Raad Shakir Named a Commander of the British Empire in the U.K. New Year Honors List

Citation was for “services to global neurology”

Commentary on the CBE Award for Prof. Raad Shakir by WFN President William M. Carroll

Prof. Raad Shakir has been a prominent figure in neurology in the United Kingdom for more than 20 years and was one of the key persons in the organization of the successful London 2001 World Congress of Neurology. His contributions to both neurology in the U.K. and to the World Federation of Neurology (WFN) have been witnessed by many.

He has provided dedicated service over many years aided by his multicultural education and experience. Together with his detailed understanding of the varied cultural sensitivities in the global neurological community, he has been a successful leader. Before being elected to the position of Secretary-Treasurer General of the WFN in 2009, he had assumed this position in 2007 on the unexpected retirement of the incumbent. He immediately displayed these skills and commitment in this new role. With then-WFN President Johan Aarli, he was able to negotiate an understanding with the Peoples Republic of China, which enabled the Chinese Neurological Society to join the WFN without fracturing the memberships of the Hong Kong and Taiwanese neurological societies. This was no easy task as two previous WFN presidents had been less successful.

His WFN presidency commenced in 2014 and was marked by a commitment to empower the regional WFN organizations. This was crowned by the establishment of the African Academy of Neurology (AFAN) in 2015 and its first Congress in Tunis in early 2017. Although Dr. Shakir did not instigate the WFN African initiative in 2006, there is no doubt his enthusiasm at the time and his subsequent leadership enabled the initiative to be transformed into the AFAN and for AFAN to take its place as an active regional affiliated WFN organization.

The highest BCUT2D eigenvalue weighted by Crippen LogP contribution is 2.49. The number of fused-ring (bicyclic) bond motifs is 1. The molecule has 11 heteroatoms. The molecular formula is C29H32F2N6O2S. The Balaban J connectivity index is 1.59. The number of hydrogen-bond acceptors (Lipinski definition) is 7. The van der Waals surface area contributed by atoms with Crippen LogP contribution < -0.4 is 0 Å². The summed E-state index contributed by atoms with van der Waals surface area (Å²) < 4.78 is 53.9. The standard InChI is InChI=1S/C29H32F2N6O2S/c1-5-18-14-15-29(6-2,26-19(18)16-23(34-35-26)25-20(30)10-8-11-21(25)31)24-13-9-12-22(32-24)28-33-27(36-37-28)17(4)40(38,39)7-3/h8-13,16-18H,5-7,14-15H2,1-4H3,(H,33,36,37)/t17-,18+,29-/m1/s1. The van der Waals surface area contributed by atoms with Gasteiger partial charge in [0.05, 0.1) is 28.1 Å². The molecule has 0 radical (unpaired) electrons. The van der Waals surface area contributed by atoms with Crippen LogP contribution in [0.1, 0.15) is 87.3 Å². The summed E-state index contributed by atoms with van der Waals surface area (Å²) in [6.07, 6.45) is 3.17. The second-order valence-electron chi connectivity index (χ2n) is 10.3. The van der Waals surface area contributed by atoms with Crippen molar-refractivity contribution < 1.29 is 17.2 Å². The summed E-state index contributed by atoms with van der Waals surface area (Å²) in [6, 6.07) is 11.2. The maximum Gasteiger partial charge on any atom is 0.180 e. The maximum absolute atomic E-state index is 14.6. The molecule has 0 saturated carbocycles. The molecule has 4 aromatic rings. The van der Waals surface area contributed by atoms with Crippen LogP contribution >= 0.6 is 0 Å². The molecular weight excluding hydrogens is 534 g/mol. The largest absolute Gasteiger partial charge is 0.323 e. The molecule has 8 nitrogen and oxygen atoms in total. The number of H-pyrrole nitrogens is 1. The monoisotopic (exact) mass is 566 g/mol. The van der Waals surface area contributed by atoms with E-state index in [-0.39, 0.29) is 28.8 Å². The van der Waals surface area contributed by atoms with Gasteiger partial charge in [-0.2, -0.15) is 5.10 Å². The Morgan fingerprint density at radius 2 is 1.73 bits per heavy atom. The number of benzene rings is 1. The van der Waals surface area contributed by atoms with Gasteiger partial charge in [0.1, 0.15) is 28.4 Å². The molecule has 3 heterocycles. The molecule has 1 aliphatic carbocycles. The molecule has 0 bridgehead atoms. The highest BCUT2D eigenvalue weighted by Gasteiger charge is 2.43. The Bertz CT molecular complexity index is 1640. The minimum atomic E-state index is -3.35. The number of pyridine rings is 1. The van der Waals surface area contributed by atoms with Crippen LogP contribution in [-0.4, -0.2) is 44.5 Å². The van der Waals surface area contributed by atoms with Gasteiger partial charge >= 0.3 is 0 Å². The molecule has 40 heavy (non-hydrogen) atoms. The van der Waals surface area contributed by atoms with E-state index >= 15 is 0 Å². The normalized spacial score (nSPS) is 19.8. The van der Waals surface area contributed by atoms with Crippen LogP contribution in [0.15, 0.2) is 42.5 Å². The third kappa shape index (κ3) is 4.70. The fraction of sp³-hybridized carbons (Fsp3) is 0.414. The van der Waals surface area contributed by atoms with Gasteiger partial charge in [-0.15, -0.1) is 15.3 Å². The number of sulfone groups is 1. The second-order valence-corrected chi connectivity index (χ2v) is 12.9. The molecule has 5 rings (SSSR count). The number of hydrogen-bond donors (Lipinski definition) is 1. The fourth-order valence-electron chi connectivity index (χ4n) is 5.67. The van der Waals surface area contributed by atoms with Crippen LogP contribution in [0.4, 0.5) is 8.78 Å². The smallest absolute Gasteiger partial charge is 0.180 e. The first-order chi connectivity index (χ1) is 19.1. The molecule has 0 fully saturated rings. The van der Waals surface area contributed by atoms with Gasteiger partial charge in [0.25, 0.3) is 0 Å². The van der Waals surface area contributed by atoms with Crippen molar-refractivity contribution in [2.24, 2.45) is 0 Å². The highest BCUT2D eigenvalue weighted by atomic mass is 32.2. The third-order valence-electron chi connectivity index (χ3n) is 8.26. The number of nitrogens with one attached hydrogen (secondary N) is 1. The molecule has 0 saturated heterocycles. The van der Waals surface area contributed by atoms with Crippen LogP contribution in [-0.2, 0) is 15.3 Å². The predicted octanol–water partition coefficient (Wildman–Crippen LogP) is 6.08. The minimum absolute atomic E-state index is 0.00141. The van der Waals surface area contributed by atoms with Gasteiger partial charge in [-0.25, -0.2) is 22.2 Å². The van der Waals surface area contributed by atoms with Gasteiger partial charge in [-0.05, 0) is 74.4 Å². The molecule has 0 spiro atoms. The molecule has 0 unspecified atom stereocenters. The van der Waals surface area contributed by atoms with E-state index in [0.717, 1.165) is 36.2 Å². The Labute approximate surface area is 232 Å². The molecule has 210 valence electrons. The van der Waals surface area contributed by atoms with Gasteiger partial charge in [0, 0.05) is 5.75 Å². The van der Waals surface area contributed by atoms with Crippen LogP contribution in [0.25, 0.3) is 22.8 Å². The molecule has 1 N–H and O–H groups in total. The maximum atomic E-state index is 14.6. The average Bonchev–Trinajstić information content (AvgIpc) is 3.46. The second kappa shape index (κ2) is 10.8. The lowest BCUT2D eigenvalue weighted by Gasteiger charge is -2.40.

As WFN President, Dr. Shakir also led WFN support for the African initiative to develop two neurological training centers each in both Anglophone and Francophone Africa. An early limitation was the funding of these centers. Through his energy, enduring funding was established to the benefit of neurology in Africa. Such an outcome both freed up valuable WFN funds for additional educational projects and elevated the visibility and support for the WFN. The benefit of WFN’s increased recognition as leader in neurological education in one of the most difficult yet needful areas of the world will pay dividends for many years through elevating the standard of neurological care in Africa.

The development and establishment of the Pan American Federation of Neurological Societies also occurred in Latin America during Dr. Shakir’s presidency. His influence and guidance were fundamental in driving this successful outcome.